From national magazines to local papers, media outlets of all sizes like to cover restaurants. If you are a photographer who shoots editorial assignments, there is a good chance that you have been assigned to cover a dish at a restaurant. Over the last couple of years, I have photographed hundreds of dishes at restaurants ranging from white table cloth fine dining establishments to hole in the wall hidden treasures. Here are some tips that might help you with shooting a dish for an editorial client.
Above are a wide range of shots taken on a few of the many editorial restaurant assignments that I have been on. If you have never shot in a restaurant before, here is the process of how I go about setting up a restaurant shoot.
Have a conversation with your Art Director/Photo Editor before shooting
This may sound like an obvious thing to do, but there are things that you can learn from a 5 minute phone call that can get lost when only communicating through email. Here are a few questions that I always ask when talking with a AD/PE.
- Are there any layout restrictions for the image?
- Is placement of copy (writing) a factor?
- Will this be considered for a cover and what is the additional compensation for a cover shot?
- What dish or dishes do they want photographed? If the dish isn't on the menu anymore is there a viable substitute?
- Are interior restaurant shots and shots of the chef needed?
- Has the restaurant been notified of the story?
- Are you, the photographer, in charge of setting up the shoot or is the art director? If you are setting up the shoot keep in mind that many dinner only restaurants are closed on Mondays. If the restaurant serves lunch and dinner, I have found it best to shoot in between the services. For a restaurant that only serves dinner, try shooting before dinner service. It is best to talk directly with the chef and find out what time works best with the chef and confirm what dishes will be shot. If you are expected to have an interior image of the restaurant, you may have to come back when it is full or wait for the restaurant to fill up after you shoot the food.
Make sure there is a contract in place for the assignment. This should cover what the assignment covers, when files are due and how they should be delivered, what expenses are covered and by whom, what the payment is and what are the terms of payment. The client may provide one or you may have to send them one.
Research The Location Before The Shoot
Talking with the AD/PE ahead of time will ensure that you know exactly what you need to capture at the shoot. Researching the restaurant ahead of the shoot will ensure that you will be equipped to capture those necessary shots. Take a few minutes to research the restaurant online. Here is what to look for.
- Take a look at the interior. Are there windows that will provide for natural light? Or will you have to rely on creating your own artificial lighting environment? I always bring an artificial solution with me, but if there is outdoor or nice window light available, I like to use that option.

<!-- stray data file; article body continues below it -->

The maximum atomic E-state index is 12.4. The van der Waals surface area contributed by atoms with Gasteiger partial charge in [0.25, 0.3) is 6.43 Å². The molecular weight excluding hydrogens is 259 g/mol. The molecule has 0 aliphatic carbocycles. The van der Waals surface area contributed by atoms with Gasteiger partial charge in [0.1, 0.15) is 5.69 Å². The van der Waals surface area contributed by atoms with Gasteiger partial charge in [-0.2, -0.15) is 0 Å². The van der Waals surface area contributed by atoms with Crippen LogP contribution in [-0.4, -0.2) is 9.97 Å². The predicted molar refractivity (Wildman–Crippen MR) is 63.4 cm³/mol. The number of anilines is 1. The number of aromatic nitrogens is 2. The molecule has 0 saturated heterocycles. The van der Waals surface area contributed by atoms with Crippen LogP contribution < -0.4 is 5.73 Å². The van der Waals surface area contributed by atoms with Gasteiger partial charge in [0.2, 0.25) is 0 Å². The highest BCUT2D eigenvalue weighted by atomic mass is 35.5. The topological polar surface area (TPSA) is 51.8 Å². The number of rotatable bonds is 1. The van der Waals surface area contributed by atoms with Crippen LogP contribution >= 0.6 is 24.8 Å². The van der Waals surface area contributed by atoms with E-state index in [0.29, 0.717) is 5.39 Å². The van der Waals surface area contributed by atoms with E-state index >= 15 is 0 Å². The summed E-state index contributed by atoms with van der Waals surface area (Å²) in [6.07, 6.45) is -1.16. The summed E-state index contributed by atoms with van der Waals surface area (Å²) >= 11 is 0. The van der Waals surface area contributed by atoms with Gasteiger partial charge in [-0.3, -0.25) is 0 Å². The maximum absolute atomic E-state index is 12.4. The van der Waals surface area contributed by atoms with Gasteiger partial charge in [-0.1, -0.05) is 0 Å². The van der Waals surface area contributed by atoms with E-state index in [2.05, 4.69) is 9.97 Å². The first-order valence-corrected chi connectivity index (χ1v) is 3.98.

- Find out where the restaurant is. This may seem obvious, but showing up late to the shoot because you got lost, or couldn't find parking downtown is not a great way to start a shoot.
At The Shoot
On the day of the shoot, you should know where and what you are shooting. Upon arriving at the restaurant, ask the hostess for the chef, manager, or whoever is your contact. In meeting with them be sure to go over these things.
- Find out where you can shoot. You may have your eye on a specific table, but for some reason, it may not be available. It is better to check than have to move your lighting set-up mid shoot.
- Talk with the chef to find out how the food will be plated, and if there are any artistic plating concerns that you may have.
- Give the chef a time window of how long it will take you to get set up. Find out how long it will take to prep the dishes, and if shooting multiple dishes, decide on an order in which they will be photographed. If you are shooting multiple plates and they all arrive at the same time, the food will start to look flat by the time you get through. Ask if the plates can be staggered so that your attention can be on one plate at a time and capture the food while it is still warm.
- Don't be afraid to ask for a beverage to put in the background. Sometimes, the dish needs a beer or glass of wine to add to the atmosphere. If you ask, generally the restaurant will not have a problem with this.
- When you are done, be sure to get the chef or owner's business card. Send them a follow-up thank you email or card. Editorial assignments can be a great introduction to future commercial work shooting a restaurant's new menu.
I hope these tips are helpful for you when you take on a restaurant assignment. For tips on how to light your food in restaurants, check out this article on An Introduction to Restaurant Photography, and Issues 1-8 of photographing FOOD.